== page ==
Leader’s Pulse: How to Manage Ambiguity with Teams in Software Development

From vague user stories to differences in personal styles, learning how to deal with ambiguity is important for tech leaders.

My first Manager in Testing was the famous author, Cem Kaner. He taught me many things that still impact my work decades later. One quote from him that has always stuck with me is: “Software projects unfold. You understand more over time.” They are difficult to schedule, plan, and estimate. And along with that, “test plans are evolutionary.” Remember, estimates are just good guesses. They are not facts. Accountability with estimates is a major part of the ambiguity in software projects. Estimates, even using a method, are hopefully educated guesses; but, most often, they’re simply just best guesses.

Today, better than historically problematic requirements, we use user stories. Even user stories are intended to emerge and become more defined over time.

All this sounds like chaos and can be a recipe for disaster. Sometimes it is. On a practical day-to-day level, everyone on the team (you, manager included) wrestles with:

  • When will this project be done?
  • I don’t know, how long will it take you to do that?
  • I am guessing a time. I don’t know.
  • Is that going to give you enough time?

The question is not is there ambiguity in software development, but rather, how do you manage through it while keeping your staff happy, productive, and collaborative?

What’s the Pattern?

I want to begin this discussion on managing ambiguity while referring to some of my favorite references when it comes to leading and managing technical workers.

Instead of reinventing the wheel, I wanted to build on some great thinking that’s already present in this area:

Paul Glen, Leading Geeks:
What is Ambiguity?

Geek leaders themselves need a high tolerance for ambiguity and an ability to be productive in the absence of clarity. They need to maintain composure and help others to do so in situations clouded by confusion. The ability to help an entire group make sense of its environment and activities lies at the very core of a leader’s role.

Margaret Rouse in WhatIs.com on VUCA

VUCA is an acronym that stands for volatility, uncertainty, complexity, and ambiguity, a combination of qualities that, taken together, characterize(s) the nature of some difficult conditions and situations.

  • Volatility is the quality of being subject to frequent, rapid, and significant change.
  • Uncertainty is a component of that situation, in which events and outcomes are unpredictable. 
  • Complexity involves a multiplicity of issues and factors, some of which may be intricately interconnected.
  • Ambiguity is manifested in a lack of clarity and the difficulty of understanding exactly what the situation is.

Andy Grove in ‘High Output Management’ calls this the CUA model – Complexity, Uncertainty, and Ambiguity.

What Are Some Examples of Ambiguity?

Software development has a strong reputation for being unpredictable on many fronts. Shifting platforms, changing customers, disruptive competitors, dynamic tools, and processes are the easy and expected ambiguities. The unexpected and particularly difficult ambiguities include dependencies and cross impacts from other teams, shifting schedules and scope, and vague or incomplete requirements/user stories. We are all familiar with ambiguous tasks. This is where people usually start with ambiguity and uncertainty.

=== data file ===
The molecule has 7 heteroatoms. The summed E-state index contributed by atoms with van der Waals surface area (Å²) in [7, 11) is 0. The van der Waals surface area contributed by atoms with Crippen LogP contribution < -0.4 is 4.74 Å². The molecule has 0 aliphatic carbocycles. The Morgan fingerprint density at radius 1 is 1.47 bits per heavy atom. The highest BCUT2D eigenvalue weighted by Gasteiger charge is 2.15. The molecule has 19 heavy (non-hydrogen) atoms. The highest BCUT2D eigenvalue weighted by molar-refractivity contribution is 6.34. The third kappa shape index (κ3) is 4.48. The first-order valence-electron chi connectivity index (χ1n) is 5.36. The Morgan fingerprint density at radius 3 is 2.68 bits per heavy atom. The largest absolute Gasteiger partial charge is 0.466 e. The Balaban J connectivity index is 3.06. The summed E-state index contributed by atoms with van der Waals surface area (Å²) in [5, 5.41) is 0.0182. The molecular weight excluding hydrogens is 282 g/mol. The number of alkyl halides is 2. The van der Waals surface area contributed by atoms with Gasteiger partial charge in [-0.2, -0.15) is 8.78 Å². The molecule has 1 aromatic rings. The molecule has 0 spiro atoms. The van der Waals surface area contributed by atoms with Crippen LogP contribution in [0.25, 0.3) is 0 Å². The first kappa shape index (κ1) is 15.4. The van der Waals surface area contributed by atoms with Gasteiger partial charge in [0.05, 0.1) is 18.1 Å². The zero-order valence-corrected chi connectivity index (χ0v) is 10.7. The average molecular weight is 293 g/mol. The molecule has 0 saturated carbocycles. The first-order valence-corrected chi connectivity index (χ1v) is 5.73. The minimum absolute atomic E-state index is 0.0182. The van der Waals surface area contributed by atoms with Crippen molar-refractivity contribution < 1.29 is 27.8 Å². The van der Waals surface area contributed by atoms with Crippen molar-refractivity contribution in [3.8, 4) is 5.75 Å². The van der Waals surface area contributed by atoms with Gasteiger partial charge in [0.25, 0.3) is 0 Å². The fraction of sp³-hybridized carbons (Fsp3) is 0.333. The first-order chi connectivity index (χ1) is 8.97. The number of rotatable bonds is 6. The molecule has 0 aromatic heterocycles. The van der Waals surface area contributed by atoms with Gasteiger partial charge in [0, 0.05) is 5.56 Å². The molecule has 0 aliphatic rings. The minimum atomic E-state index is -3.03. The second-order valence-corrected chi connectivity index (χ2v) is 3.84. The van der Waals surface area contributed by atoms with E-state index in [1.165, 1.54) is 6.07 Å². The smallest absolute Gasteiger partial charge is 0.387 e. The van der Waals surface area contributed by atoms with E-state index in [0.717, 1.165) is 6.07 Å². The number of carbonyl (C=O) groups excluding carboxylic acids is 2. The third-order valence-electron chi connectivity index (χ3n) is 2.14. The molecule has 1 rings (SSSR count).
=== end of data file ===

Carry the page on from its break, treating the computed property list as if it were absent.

Requirements and User Stories

Requirements and user stories are very often a source of ambiguity. The nature of user stories is that they emerge. By far, the number one issue most software development teams face is incomplete, insufficient, or simply just bad user stories.

This leads to:

  • Sizing and estimation problems leading to blown estimates.
  • Heroics to get the product out. Agile and scrum are definitely not reliant on the heroics that traditional development was famous for, so if you are regularly doing this, there is a problem.
  • Building the wrong thing or not what customers need due to vague user stories.

These are only some of the bigger user story issues. There are more. 

CI/CD has a different dynamic in the ambiguity and complexity discussion. Since the nature of Continuous Delivery (CD) moves to production are so much smaller, isolated, and much tighter controlled, the types and scope of ambiguity and complexity are narrower.

The focus of this article is not  how ambiguous software development is. If you have any experience at all in software development, you already know this. I want the focus to be here is how managers lead through the ambiguity.

What Are The Management Issues? How Do You Manage Through Ambiguity?

John HalamkaFacing down VUCA and doing the right thing references Bob Johansen, former CEO of the Institute of the Future.

Johansen’s take on VUCA is that it will only get worse, but, he says, its presence creates both risk and opportunity, and strong leaders are able to redefine the acronym by turning:

  • Volatility into vision
  • Uncertainty into understanding
  • Complexity into clarity
  • Ambiguity into agility

To me, the issues you need to manage through are:

  • Productivity–keeping people working
  • Morale (from enthusiasm to frustration)
  • Churn, wasted effort, wasted time
  • Keeping teams engaged, communicating, and creative with so much uncertainty can be difficult.

Ambiguity at the People Level: People have differing levels of tolerance for ambiguity

Paul Glen has a great description of a very common type of ambiguity management dilemma that all tech managers face, as seen in Addressing Ambiguity in Your IT Team: A Meeting of the Minds (Opinion written for Computer World).

The things they (a pair of colleagues on a technical team) say about each other, with intense emotion, sound like this:

  • Joe is useless. He can’t get anything done unless every single question is answered down to the minutest detail. He seems immobilized unless all his questions are answered to his satisfaction.
  • Jane is useless. Everything she produces is so vaguely defined, it’s unusable. She draws a few boxes and arrows on a diagram and thinks that’s a fully specified system that can be estimated and built